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All wrapped up

Wrap accounts have received much publicity in recent months but there is confusion about what precisely is meant by wraps and what the customer proposition actually is.

In simple terms, a wrap account is not a product or an investment in itself. Instead, it is a system for administering a portfolio of products from a number of providers. The first wrap accounts emerged in the US in 1975 after the deregulation of the securities brokerage industry, when firms were allowed to set their own commission terms.

The customer can select the range of products for inclusion directly or can do this through an intermediary. The wrap account is then used for subsequent transactions, ongoing reporting and administration.

Wrap accounts can vary in sophistication and complexity. For example, a straightforward mutual fund wrap would offer underlying investments in unit trusts and Oeics. However, a more advanced offering, sometimes referred to as a traditional wrap, might also include direct shareholdings in international markets, bonds and other insurance products.

One of the major benefits of a wrap is access to investment products at wholesale prices. There is also collective reporting across all investment and product holdings, doing away with the need to deal with a myriad of different providers.

Fees are charged on the wrap account as a single entity, typically starting at between 1 and 2 per cent, allowing a number of trades in any year.

The minimum investment for both mutual fund wraps and traditional wraps is falling. There is often the option for customers to manage their own portfolios or to allow intermediaries to manage portfolios on their behalf. Investors can usually build investment portfolios based on individual attitudes to risk, age and time horizons.

In light of such benefits, it seems sensible to ask why wrap offerings have not grown faster in the near 30 years since their introduction and what the prospects are for wrap offerings in the UK.

There are a number of arguments against the growth of wraps. These can be built, first, around products, second, around customers and, third, around the role of intermediaries

The product argument is the one that is easiest to articulate. What is the gap in the existing product portfolio that a wrap offering could fill? It could be argued that any collective investment scheme, such as an Isa or pension, is already a wrap product by definition. Classes of shares and assets are held in a single place.

While such investments are not generally thought of in the collective sense of a wrap, other investments, such as personal portfolio bonds or self-invested personal pensions, often are. A personal portfolio bond is a legal entity which allows free switching between asset classes within the insurance wrapper. In addition, there may be many fund links available within the bond. The net effect from the customer&#39s point of view is considerable freedom to change investment holdings and even investment strategy within a single holding. Similarly, a Sipp offers considerable investment freedom for the individual or business on a self-directed or managed basis. Again, the perspective of the individual customer is that of the collective management of pensions and perhaps property assets within a single administrative holding.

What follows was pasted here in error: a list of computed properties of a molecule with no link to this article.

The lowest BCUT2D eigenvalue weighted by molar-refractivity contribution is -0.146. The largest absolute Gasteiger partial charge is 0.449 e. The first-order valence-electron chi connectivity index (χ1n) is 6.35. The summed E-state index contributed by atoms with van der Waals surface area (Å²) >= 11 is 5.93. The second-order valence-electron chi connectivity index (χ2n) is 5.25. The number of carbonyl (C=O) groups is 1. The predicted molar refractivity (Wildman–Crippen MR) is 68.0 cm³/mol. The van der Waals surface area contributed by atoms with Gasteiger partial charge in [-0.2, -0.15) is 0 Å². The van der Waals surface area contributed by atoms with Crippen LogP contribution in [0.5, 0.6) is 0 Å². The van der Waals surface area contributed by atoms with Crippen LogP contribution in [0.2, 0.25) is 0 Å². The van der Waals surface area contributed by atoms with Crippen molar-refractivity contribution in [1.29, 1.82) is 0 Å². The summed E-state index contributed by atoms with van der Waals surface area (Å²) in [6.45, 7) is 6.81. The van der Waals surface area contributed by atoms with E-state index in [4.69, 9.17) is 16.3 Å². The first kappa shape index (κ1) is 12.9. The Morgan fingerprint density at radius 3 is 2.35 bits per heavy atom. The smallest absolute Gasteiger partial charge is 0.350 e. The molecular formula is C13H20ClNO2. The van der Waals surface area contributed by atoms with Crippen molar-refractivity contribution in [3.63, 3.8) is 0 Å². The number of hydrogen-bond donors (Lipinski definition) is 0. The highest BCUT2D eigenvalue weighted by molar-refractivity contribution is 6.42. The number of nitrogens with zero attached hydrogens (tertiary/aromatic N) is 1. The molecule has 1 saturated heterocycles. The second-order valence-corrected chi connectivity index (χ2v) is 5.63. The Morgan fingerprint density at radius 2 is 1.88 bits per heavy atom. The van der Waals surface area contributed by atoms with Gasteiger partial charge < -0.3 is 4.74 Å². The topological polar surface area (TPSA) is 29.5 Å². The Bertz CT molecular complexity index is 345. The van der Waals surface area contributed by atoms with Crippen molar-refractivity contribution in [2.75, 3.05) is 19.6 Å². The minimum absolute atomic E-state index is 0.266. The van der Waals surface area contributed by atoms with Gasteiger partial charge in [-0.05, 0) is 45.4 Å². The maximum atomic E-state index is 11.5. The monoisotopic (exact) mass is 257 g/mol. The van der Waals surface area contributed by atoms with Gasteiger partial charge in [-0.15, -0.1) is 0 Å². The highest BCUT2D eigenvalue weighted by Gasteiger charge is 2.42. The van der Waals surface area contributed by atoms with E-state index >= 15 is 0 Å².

The second argument is based on the view of wrap offerings through the customer&#39s eyes. How will individual customers react to having all investment funds and insurance products grouped within a single holding? UK customer research over the past 10 to 15 years has consistently emphasised the reluctance to combine holdings together in this fashion. In particular, this research has underlined consumer reluctance to mix cash reserves (so-called rainy day savings) with investment funds.

While the growth of flexible mortgages is beginning to gain ground as consumers understand and appreciate the underlying mechanics of such products, consumer advertising nevertheless still struggles with overcoming the intellectual hurdle implicit in offsetting debt against savings.

Another important but often neglected factor is the exit strategy. Can the customer can get out of a wrap account easily? This often depends on whether the account holds products of the sponsoring institution. Moving to a new wrap provider may prove difficult and take time. Closing the wrap could incur fees, for example, deferred sales charges, depending on the particular fund holdings involved.

The third argument relates to the role of the intermediary. Wrap offerings should allow the IFA to benefit from using a single technology platform and leading-edge technology. Similarly, they should allow more time for the intermediary to improve professional standards and asset allocation. However, asset allocation has not historically been a key strength of IFAs in most international markets.

It is also said that wrap accounts offer intermediaries the chance to obtain stable flows of fee income in rising or falling markets. While this looks attractive, most intermediaries are more familiar with up-front rewards for making sales.

It seems that the rapid adoption of wrap offerings in the UK is by no means straightforward. There is abundant evidence telling of the growth of wrap propositions in other markets. However, the growth of funds under management within wrap offerings has often taken place in different market conditions from those in the UK.

The key issue will be how customers perceive the advantages and benefits in a market that is struggling to provide reassurance and confidence in difficult trading conditions.

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